Wednesday, September 29, 2010

I filmed Kansas.

While most of my fun and not-so-moody videos can be seen here, on my minorheroine Vimeo account, pieces - like the one below - that I spend some time editing or conceiving can be viewed on my grown-up, professional Vimeo here, searchable under Danica Complex.

This is one of those pieces that serendipitously came together from the hodge-podge, thoughtless snippets of video I collected over the course a Christmas visitation to my parents who were on a vicarage in Kansas in 2008.

This first video was the product of listening to the piece Gymnopédie No.1 (featured in the piece). Whether or not I ever heard the music before didn't make it any less nostalgic and it conjured up images from my most recent adventure: a train ride across the country. On thinking on trains I remembered my habit of running out to watch the trains pass behind the school from my job as a clerk in college. One of the cinema professors caught me during one of my escapes and stopped to stare with me at the beast chugging by. Before trotting off he turned to me and said, "Wow... let's make a movie about trains!"

I think I am particularly fond of the "time" theme that accidentally presented itself throughout the film. We see young faces and old hands, old-fashioned words in the cards and new ones being scribbled down - all the while the train moves forward through landscapes, days, and nights.

I meant to create three video pieces to mirror a tradition style of composition that is the sum of three movements usually with a pattern of brisk, ballad, and ending long & lively. I just didn't have enough video to fulfill this pattern, so I satisfied myself with two contrasting paces in the different videos using the same piece of music. In addressing this limitation, other interesting contrasts arose - I found that the first piece which utilized the ballad was more tightly themed, but very loose in structure. This second piece has a distinct narrative that seems to follow the imagination of a protagonist into a whimsical world separated by images of fire. We also see a train again, tying it back to the first film.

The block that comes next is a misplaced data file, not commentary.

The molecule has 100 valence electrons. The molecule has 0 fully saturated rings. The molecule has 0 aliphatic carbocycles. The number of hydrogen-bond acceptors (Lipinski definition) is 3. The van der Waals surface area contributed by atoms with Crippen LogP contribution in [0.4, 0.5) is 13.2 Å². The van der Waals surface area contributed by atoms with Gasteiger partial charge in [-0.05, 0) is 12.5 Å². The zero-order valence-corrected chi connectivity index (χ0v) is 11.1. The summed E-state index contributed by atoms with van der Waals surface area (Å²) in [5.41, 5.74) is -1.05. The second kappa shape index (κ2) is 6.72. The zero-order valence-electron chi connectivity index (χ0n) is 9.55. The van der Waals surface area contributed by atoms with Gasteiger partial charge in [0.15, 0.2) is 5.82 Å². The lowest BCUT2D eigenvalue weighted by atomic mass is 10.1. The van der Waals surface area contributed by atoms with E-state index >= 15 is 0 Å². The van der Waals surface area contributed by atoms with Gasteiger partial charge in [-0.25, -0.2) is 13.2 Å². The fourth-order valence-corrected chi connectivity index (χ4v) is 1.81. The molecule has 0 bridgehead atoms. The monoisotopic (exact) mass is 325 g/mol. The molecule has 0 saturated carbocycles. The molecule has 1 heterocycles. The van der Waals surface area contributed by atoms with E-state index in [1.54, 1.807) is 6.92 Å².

Tuesday, September 14, 2010

I Cooked Chili! Without Chili...

9 weeks ago my mother bought a very expensive plane ticket to come see me three days earlier than her previously purchased plane ticket because Petra decided to be uncharacteristically Sheean/Northend and get borned early. A few weeks later my dad joined us and, with my mom, stocked our fridge and freezer with all kinds of food! One of these food items was a pound of ground turkey that, until last night, went unused.

In the past I have used ground turkey in a pseudo-Kenyan dish that my friend who dated a young Mossi man briefly described helping prepare at his home. That's not simply the most interesting way to put my original encounter with ground turkey - it's actually that vague... I remember her saying something about tomatoes and other vegetables simmering on top of the cooking turkey meat, and then later adding a bunch of seasoning and a lot of curry powder...
Anyway, it was different every time I made it, but this post is about CHILI!

I don't follow recipes very well, but I love them and, thus, have the app on my phone. I don't grocery shop very well either, and, thus don't use the app all the well. But this time I managed to get all the ingredients missing from my kitchen for our Black Bean Turkey Chili dinner! Unfortunately, I had mistaken one of my three bottles of Paprika for Chili Powder - a discover I made after having already begun cooking.... in any event, my last ditch effort to make a somewhat southwestern chili for the mouth-watering, fresh Whole Foods Bakery corn bread I had just bought resulted in, what Matt says, is the best chili he's ever had:

Chili without Chili


2 Tbs vegetable oil (we use olive oil for everything, in truth)
1 yellow chopped yellow onion
3-4 sliced fresh tomatoes
4 large cloves of garlic
1/2 lemon
1 lb of ground turkey
2 cans of black beans
1/2 Tbs of Paprika
1 Tbs of basil
1 Tbs of crushed red pepper (or to taste)
1/2 Tbs of ground Black Pepper
(and I bet you could add bell pepper in and that would taaaa-sty!)


in a fairly large pan, heat oil on medium and stir in onions and garlic until they become translucent (if desire, bell pepper can be cooked with the onions at this time). turn the heat up to medium-high and add in the turkey, stir until it browns. when it has mostly cooked, add all spices, stirring them into the turkey evenly.* drain 1 of the 2 cans of black beans. add the contents of the undrained can and mix over medium (medium-low it needed).

next (here is the kenyan cooking influence) add the drained can of black beans to the top of the mixture spreading it evenly, and as thinly as possible over the top. do the same with the sliced tomatoes, using enough tomatoes to cover the surface.

cover and let simmer for 30 minutes
remove the cover, squeeze fresh lemon juice into the mixtures and stir in all the ingredients, mixing the tomatoes and the beans into the rest of the chili.

return cover and let simmer for another 15-25 minutes, until ingredients have become pasty.

remove from heat and serve hot with cornbread, butter and honey!

*at this time, I should have added some kind of vinegar or wine (preferable red vinegar) to help slow the cooking process down while the more fresh ingredients simmered. Instead, I basically just burned and lost the bottom layer of turkey, which wasn't too much of a loss!
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